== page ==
Hope you like The Voice and Honey Boo Boo. They might well be the future.

2. Product placement

If networks can’t ensure that viewers are at least letting commercials run, they might try to compensate by integrating the commercials into the shows themselves. That’s a delicate line to tread. Of course, the networks have rarely been particularly focused on the artistic value of their shows, but even so, product placement tends to be so glaring and crass that few have relied on it for fear of driving away viewers.

Nor have past examples of product placement been terribly encouraging. The much lamented Arrested Development turned to Burger King to help shore up its losses toward the end of its last full season. To make it more palatable, the writers played up the placement as a joke. The infusion of cash may have kept the show running into a third season, but ultimately failed to save it. It’s hardly surprising that the show’s upcoming revival is being bankrolled by the newer model of streaming, rather than network broadcast.

The short-lived Dana Carvey Show also turned to prominent product placement to make up losses for its flailing ratings. Which may suggest that product placement is a poor bet when it comes to saving already failing shows, but that might not stop network executives from using it to prop up the sort of fare that generally does well on network.

3. Putting commercials into DVRs

Giving up on the mostly solid distinction between programming and advertising may not be the solution at all. One potential way to get around the problem is by changing the DVR model, rather than the economic model of network. If providers can find a way to pin sponsorship to shows, even when divorced from their usual time slot, it might be possible to salvage commercial television after all.

As it turns out, some are already looking into this possibility. Earlier this year, DailyTech reported that Time Warner had submitted a patent that would disable the functionality that allows viewers to skip commercials. Given the growing ubiquity of other platforms, though, it’s difficult to put any real confidence in this method. It’s more likely that the technological changes that have already taken place will reshape network television than that network will find a way to perpetuate its model across all those new platforms.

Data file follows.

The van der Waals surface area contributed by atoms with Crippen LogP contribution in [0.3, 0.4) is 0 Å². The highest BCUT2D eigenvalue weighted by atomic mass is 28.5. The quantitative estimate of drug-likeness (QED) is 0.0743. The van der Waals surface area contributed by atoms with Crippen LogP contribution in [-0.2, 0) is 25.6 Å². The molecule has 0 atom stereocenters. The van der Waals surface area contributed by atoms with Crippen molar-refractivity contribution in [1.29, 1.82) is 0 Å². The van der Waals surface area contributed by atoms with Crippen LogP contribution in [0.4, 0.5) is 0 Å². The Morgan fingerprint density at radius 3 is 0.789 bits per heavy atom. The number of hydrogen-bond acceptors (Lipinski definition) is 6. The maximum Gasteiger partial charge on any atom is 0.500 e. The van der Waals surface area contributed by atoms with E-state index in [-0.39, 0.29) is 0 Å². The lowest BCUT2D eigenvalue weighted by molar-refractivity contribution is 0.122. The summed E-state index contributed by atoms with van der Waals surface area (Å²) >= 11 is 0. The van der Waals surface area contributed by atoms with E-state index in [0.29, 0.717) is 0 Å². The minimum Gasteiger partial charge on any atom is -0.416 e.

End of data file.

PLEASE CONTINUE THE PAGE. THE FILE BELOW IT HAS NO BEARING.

4. Adaption to the subscription model

Network still draws significantly larger crowds than cable, but it may be that cable channels are better adapted to survive in the evolving technological landscape. To that end, the networks might decide to take their cues from cable.

That doesn’t necessarily mean that the cable model will assimilate the old networks. Remember, the networks can still command market share by providing time-sensitive and dirt-cheap programming. But it may mean that the networks diversify a bit, shifting their more prestigious or costly programming to new platforms.

To some degree, they’ve already done so by penning deals with streaming sites like Hulu. To the extend that networks continue producing scripted, narrative programming, it’s reasonable to expect them to concentrate those shows on platforms that allow them to recoup their expenses, even if that means making them more scarce on the television channels themselves.

Chances are, though, that no single strategy will prevail. After all, there are enough television networks to afford a diversity of strategies, and some will no doubt work better for some channels than they do for others. The drama consists of tuning in each week to see what, in the end, each will become. The only guarantee is that it’s bound to be something different than what they were.

is the founder and editor-in-chief of Culture Ramp.